Alvvays seem to be a band on the crest of a wave which has been building for a little while now, and doesn't seem to be slowing down. This started in 2014 with the break out single ‘Archie, Marry Me’, and mostly on the back of that song and the strength of others from their self-titled debut, they’ve been gaining more notoriety over the last few years as they toured and recorded their second album, Antisocialites. This gig at Koko happened to fall on exactly the day of release of the Toronto band’s sophomore effort, but in fact sold out way in advance of it, with people on the Facebook event desperate to find spare tickets. This is before they’ve even heard any of the second album, save for maybe one or two pre-released singles, but such is the feeling of love and positivity around the young indie-poppers that they have built up a dedicated fanbase who are certain that they are going to see a good show when Alvvays come to town.

This hard core was definitely seen at the front of the crowd at Koko on Friday night; dancing and pogoing along to the songs, indiscriminate of new or old. And the beginning of the set focused heavily on Antisocialites, as you would expect. They opened with ‘Saved By A Waif’, not one of the strongest tracks from the album, but that turned out to be a blessing, as sound issues marred the clarity of the band’s pristine guitar pop. Fortunately this was sorted out within the first two songs, and they then zipped through the likes of ‘In Undertow’, which got a big crowd reaction, and ‘Plimsoll Punks’, which truly started the burner under the feet of the audience members. The respite came in the form of ‘Forget About Life’, where singer Molly Rankin sans guitar floated her simple desires out into the venue, and even if the majority may not have heard the song before, they would instantly have connected with its emotion. Throughout the set the quintet showed off a polished and assured sound, which accentuated the hazy textures underlying the overt pop craft in their songs.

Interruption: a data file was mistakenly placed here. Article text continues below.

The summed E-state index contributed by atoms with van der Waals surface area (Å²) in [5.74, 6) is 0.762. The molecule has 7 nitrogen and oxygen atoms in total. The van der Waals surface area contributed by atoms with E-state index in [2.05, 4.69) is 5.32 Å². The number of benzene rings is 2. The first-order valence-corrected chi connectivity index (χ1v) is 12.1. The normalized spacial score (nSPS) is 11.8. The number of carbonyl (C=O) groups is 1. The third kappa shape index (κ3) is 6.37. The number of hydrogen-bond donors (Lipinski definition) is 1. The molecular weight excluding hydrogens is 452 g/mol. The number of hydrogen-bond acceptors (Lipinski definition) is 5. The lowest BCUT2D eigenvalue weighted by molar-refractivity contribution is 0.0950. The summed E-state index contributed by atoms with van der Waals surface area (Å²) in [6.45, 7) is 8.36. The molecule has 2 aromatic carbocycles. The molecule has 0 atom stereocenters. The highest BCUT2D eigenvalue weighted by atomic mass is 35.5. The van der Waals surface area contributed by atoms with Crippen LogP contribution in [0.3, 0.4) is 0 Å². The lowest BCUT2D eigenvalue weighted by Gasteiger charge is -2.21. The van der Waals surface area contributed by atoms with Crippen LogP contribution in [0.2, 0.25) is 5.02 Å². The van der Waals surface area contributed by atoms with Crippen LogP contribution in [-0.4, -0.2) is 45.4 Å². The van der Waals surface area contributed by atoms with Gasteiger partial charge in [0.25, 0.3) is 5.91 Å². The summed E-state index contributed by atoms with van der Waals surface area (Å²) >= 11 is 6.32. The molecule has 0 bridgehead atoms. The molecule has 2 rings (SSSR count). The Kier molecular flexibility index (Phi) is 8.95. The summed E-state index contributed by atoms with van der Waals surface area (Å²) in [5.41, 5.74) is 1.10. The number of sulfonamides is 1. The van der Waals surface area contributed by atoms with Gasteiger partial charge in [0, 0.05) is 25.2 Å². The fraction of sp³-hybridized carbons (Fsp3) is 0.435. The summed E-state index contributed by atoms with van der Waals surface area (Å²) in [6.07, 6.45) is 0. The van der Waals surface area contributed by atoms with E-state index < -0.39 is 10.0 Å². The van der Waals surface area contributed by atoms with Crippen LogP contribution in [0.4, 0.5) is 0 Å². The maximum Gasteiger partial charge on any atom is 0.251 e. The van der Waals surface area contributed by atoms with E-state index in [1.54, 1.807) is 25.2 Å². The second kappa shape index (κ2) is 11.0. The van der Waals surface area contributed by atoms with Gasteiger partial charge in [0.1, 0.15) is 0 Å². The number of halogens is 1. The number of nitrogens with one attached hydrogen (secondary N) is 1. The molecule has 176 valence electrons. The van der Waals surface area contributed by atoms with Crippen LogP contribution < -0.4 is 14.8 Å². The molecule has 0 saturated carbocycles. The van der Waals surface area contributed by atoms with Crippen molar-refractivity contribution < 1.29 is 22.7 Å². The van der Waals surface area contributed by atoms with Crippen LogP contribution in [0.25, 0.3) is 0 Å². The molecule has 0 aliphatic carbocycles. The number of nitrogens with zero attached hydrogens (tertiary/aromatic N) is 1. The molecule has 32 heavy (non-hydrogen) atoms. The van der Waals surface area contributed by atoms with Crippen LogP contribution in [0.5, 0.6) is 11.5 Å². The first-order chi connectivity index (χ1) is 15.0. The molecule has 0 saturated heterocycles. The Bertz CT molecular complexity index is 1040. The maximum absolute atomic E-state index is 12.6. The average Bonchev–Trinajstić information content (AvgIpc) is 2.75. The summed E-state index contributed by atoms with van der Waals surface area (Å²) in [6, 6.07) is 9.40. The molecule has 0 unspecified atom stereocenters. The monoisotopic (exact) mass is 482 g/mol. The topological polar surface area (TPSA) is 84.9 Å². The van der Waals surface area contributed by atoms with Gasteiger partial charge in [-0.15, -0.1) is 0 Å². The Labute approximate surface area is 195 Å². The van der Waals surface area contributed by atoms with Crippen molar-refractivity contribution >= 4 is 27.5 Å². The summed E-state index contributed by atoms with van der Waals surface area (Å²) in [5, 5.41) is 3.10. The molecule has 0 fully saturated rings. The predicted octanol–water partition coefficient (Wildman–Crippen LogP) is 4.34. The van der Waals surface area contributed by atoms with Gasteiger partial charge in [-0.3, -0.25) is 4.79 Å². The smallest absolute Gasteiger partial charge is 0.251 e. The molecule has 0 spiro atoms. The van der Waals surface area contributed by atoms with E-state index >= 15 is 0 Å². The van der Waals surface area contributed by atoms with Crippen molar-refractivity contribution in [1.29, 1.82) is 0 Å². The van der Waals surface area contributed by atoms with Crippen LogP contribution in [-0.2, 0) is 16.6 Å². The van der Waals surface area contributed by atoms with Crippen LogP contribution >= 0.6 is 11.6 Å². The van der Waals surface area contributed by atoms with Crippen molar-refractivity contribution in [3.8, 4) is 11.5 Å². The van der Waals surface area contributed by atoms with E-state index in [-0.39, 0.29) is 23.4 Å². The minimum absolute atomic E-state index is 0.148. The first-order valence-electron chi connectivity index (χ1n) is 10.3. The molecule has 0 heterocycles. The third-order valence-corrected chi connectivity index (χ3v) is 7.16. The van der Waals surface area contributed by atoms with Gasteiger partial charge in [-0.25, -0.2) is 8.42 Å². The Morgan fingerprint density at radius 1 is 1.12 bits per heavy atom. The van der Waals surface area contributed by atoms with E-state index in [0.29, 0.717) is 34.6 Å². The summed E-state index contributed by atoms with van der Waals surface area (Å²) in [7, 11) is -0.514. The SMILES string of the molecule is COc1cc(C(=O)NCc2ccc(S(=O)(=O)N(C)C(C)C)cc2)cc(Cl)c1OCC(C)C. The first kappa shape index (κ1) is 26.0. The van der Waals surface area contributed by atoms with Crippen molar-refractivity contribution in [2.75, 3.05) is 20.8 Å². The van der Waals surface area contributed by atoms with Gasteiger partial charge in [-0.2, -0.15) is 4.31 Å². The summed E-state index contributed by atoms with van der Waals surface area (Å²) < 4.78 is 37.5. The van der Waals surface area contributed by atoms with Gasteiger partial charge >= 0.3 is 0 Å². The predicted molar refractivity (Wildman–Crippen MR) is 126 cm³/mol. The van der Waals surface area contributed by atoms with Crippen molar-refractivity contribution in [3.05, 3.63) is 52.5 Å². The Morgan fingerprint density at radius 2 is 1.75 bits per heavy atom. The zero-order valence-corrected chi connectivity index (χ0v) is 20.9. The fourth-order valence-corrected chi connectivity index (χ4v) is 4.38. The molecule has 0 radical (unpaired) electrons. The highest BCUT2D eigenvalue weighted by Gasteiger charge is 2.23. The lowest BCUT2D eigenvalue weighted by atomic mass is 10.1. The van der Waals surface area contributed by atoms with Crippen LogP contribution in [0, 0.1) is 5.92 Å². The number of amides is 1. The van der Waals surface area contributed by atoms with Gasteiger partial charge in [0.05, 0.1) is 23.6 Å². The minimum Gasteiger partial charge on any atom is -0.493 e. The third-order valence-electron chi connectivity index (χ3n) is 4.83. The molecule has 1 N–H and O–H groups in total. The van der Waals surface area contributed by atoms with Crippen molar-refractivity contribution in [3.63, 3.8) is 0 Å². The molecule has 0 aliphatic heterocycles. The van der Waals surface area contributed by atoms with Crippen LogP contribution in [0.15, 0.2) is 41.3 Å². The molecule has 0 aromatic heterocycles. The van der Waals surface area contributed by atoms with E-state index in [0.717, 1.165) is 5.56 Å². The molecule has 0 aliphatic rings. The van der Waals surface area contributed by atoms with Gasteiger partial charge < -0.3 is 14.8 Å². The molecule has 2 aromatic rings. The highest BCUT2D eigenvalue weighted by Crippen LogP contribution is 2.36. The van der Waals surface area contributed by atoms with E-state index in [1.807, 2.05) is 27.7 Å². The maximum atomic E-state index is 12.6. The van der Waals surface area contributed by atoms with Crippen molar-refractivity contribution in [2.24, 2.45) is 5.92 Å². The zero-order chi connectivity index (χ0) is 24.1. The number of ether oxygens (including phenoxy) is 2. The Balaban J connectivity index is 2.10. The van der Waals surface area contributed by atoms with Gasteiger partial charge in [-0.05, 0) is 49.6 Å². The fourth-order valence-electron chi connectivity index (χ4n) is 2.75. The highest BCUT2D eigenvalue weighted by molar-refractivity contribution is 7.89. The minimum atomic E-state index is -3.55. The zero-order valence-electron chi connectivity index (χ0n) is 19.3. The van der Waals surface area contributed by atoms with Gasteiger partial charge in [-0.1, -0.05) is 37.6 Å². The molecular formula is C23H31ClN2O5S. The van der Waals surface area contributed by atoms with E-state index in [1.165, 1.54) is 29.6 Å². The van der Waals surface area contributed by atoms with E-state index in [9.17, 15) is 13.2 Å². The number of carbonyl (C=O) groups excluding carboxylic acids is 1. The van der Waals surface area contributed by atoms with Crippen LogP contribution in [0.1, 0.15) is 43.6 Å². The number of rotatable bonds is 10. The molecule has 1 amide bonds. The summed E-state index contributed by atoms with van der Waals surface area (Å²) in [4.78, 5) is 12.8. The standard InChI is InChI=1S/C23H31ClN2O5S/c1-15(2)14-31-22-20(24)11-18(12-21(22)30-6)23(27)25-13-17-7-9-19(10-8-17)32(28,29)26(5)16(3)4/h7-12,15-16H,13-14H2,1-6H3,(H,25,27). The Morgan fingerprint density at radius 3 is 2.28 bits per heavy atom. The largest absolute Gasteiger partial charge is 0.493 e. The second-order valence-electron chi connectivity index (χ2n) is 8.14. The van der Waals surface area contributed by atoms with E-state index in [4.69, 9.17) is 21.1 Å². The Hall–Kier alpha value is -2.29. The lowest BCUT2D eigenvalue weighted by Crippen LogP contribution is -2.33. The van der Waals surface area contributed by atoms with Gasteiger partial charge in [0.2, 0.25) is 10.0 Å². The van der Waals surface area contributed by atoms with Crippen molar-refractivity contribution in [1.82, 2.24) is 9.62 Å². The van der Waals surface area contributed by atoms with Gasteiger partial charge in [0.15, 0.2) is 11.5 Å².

The band didn’t do much talking, but they were beaming throughout, which communicated enough. This was all the more obvious when it came time to work back to some of their songs from Alvvays, particularly ‘Archie, Marry Me’, where the crowd’s singing along seemed to nearly bring the history venue crumbling down. While many bands would save this for the grand finale, Alvvays felt confident enough in ‘Party Police’ to close out the main set, and rightfully so, as the momentum from ‘Archie’ carried through to this dreamy pop confectionary.

The band returned for a much deserved encore, where they played the slow-building ‘Dives’ and a cover of Scottish rockers The Motorcycle Band’s ‘Trying To Be Kind’. The real encore, however, will be the next time Alvvays return to London, probably playing to an even bigger crowd and the new songs will be just as beloved as those already cherished.